The Naked City Jun 30 2009
LORD ON THE LOOSE
It's been thirty-five years and there's still no sign.
 
It all started November 7, 1974, when a bloodied woman stumbled into a London pub screaming, "Murder, murder! I think my neck has been broken! He's tried to kill me!" The woman was Countess Veronica Lucan, wife of the Seventh Earl of Lucan. Fifteen minutes earlier she had gone into the basement of her six story residence and been attacked in the dark. Her assailant beat her over the head then shoved his gloved fingers into her mouth in an attempt to suffocate her. During the struggle she heard the attacker’s voice and realized it was her husband. She managed to fight him off, and they both collapsed from their exertions. In those few minutes, according to Lady Lucan, her husband admitted killing a woman named Sandra Rivett, pictured above, who was the live-in nanny. Minutes later, having regained some of her strength, Lady Lucan fled the house while her husband was distracted.
 
None of patrons of the pub went to the Lucan residence. It was only thirty yards away, and Lady Lucan had said she was afraid for her children who were still in their upstairs bedrooms, but the pubgoers remained where they were and instead called the police. It was the right decision, of course—understandably prudent. But in those crucial minutes while the house was unobserved, Lord Lucan made his escape. A few facts about his movements immediately following the murder are known. He drove south to Uckfield, East Sussex, to the manor house of his friends Peter and Susan Maxwell-Scott, where he remained for several hours, making one phone call and writing two letters. He left just after midnight and disappeared. No trace of Lord Lucan has ever been found.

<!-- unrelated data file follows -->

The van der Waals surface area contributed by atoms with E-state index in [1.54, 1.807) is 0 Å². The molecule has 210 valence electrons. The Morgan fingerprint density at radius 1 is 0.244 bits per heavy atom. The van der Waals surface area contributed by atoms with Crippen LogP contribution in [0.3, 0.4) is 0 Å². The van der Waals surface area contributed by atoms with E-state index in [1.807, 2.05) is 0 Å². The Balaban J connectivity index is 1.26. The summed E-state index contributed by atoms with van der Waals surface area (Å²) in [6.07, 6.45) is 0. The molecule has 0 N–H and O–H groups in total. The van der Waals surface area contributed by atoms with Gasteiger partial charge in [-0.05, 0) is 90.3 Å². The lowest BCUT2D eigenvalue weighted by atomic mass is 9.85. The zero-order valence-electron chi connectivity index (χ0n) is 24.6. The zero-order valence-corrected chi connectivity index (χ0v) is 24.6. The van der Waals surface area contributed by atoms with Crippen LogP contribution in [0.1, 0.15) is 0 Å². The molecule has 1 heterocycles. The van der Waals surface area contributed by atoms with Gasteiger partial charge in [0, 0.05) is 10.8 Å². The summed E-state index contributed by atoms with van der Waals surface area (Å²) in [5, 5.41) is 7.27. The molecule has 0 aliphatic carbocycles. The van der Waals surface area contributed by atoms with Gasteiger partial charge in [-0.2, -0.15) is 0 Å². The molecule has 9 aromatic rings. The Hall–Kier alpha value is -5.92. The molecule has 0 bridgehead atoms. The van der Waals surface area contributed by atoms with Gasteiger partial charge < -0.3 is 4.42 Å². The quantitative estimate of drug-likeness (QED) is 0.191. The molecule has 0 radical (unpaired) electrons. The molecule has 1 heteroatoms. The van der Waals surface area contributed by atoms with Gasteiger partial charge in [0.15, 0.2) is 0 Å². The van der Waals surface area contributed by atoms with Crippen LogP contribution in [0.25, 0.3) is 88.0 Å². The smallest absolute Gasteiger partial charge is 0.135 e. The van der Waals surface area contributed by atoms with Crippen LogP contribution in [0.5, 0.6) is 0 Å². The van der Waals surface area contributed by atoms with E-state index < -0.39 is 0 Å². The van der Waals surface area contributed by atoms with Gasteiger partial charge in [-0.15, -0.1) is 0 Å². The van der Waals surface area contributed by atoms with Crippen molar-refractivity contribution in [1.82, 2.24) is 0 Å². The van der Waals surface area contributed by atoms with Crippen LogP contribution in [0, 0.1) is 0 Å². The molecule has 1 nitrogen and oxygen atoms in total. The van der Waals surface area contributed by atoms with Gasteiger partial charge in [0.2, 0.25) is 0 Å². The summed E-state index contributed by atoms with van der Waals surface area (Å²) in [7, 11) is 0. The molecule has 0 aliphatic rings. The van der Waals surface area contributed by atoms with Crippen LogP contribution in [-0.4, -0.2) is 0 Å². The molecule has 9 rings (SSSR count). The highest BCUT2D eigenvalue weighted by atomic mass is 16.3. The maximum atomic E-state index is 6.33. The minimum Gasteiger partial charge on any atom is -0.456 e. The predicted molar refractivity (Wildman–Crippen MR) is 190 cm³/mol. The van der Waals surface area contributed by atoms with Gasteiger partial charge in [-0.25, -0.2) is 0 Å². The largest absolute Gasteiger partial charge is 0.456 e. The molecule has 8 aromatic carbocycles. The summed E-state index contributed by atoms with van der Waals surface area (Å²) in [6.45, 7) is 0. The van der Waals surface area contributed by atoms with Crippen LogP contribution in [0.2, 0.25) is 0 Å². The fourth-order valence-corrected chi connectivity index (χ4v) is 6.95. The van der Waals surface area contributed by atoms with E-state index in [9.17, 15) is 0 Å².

Some people claim he killed himself in the woods surrounding the Maxwell-Scott’s home, but most believe him to still be at large. He was a professional gambler—a skill quite useful for a man needing to support himself off the books—and he had friends all over the world that might have sheltered him. There have been a number of false alarms over the years—one person claimed to have seen him in Tahiti, and in 2007 he was even briefly believed to be living in a car in New Zealand. But the stories were investigated and dismissed, and Lord Lucan remains missing. After thirty-five years, he has become a legend on the order of Bigfoot—a mystery that fascinates and bewilders the British public, and probably will continue doing so for many years to come.     

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